Suspects:  The victim’s husband, and two friends; Rachel and Stella.
Red herrings:  The nearby neighbor Rachel had a key.  She claimed she was babysitting all day. 
Solution:  Gary and Marlene had argued about Gary’s gambling debts.  He had struck her with the candlestick, then to disguise the time of death he dressed her for the party pairing a summer dress with black patent leather shoes, which is an odd choice to begin with, but also not knowing she had had her toes done to wear sandals.
My two cents:  First of all, Deputy Troy made a snarky comment when he first saw the body and was standing over it.  He said, “Uh-oh.  It looks like someone’s night out just got cancelled.”  I thought it was disrespectful.  But with that said it’s very true to what happens in real life.  Cops and crime scene people are exposed to such a sad parade of misery that black humor is often their way of coping.  If they gave even 10% of their emotions to the victims, they would be used up in a week.  To avoid that, they try to stay cold and distant and often use gallows humor.  However, I’m not sure it belongs in WW.   I would have cut that line.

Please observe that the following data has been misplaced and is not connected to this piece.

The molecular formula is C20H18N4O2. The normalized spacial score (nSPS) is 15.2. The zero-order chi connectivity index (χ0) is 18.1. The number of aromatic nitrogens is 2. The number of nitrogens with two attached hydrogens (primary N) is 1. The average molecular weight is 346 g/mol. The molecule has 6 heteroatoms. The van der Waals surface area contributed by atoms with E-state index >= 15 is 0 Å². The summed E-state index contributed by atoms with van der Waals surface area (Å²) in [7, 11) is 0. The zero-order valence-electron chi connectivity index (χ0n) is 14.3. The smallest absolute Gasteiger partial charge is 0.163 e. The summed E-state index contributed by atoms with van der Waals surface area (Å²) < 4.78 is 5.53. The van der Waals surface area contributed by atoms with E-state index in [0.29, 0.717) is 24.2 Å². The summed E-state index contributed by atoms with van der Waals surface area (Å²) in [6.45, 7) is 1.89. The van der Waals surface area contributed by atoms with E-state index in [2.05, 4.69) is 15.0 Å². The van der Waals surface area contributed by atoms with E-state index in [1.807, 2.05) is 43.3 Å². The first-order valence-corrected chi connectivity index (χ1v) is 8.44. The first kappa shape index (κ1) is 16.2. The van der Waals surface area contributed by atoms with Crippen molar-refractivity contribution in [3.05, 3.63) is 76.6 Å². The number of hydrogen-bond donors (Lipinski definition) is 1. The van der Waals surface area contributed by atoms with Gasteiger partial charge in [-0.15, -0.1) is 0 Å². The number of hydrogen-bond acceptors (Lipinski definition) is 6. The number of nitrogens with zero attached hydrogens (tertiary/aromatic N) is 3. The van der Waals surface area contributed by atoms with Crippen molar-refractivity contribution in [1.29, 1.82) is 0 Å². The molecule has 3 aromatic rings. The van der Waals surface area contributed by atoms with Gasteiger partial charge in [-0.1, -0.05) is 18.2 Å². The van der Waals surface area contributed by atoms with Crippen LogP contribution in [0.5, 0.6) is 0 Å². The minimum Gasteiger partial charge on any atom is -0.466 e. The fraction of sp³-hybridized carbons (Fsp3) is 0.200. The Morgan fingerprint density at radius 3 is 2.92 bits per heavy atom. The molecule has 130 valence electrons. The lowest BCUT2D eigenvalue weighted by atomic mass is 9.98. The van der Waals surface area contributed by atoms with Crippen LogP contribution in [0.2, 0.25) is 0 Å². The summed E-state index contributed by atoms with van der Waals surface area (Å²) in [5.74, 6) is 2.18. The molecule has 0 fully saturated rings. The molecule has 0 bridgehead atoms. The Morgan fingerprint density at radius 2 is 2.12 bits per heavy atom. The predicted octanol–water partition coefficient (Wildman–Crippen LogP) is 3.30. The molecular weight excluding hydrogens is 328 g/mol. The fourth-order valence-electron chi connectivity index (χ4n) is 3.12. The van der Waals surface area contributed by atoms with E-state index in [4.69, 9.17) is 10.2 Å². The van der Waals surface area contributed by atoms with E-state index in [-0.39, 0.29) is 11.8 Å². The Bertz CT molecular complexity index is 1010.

Regarding time of death, the ME can tell time of death pretty accurately by body temperature, rigor mortis, and lividity, which is the color or lack of color of the skin.  When a person dies, the blood in their body (and other fluids) gets pulled down by gravity and pools turning the bottom of the body a darker color.  When Gary moved the body and dressed his wife, he interfered with that flow which would cause a different pattern that the ME would immediately pick up on.  Of course, Gary doesn’t know all this as he tried to stage the scene.
    When you hit someone with a blunt instrument, there will be blood.  There was no mention of blood on the dress, and if she had been killed in the dress blood spatter patterns would have been detected.
     There was no mention of fingerprinting the murder weapon.  Had it been wiped clean? 
     Gary didn’t even try to make it look like a home invasion gone bad.  He didn’t break a window or scatter furniture or have anything of value go missing.  He deserved to get caught.
     Capri pants are named after the Italian island of Capri and can be known as Capris, but the name is always capped. 

      The last sentence was the worst:  "I think Marlene was murdered -- and I know who did it."  Duh. Did the sheriff think she hit herself with a big candlestick while getting ready for a party? 

     All in all I thought this murder story was clumsy and not well thought out.  It didn’t work for me.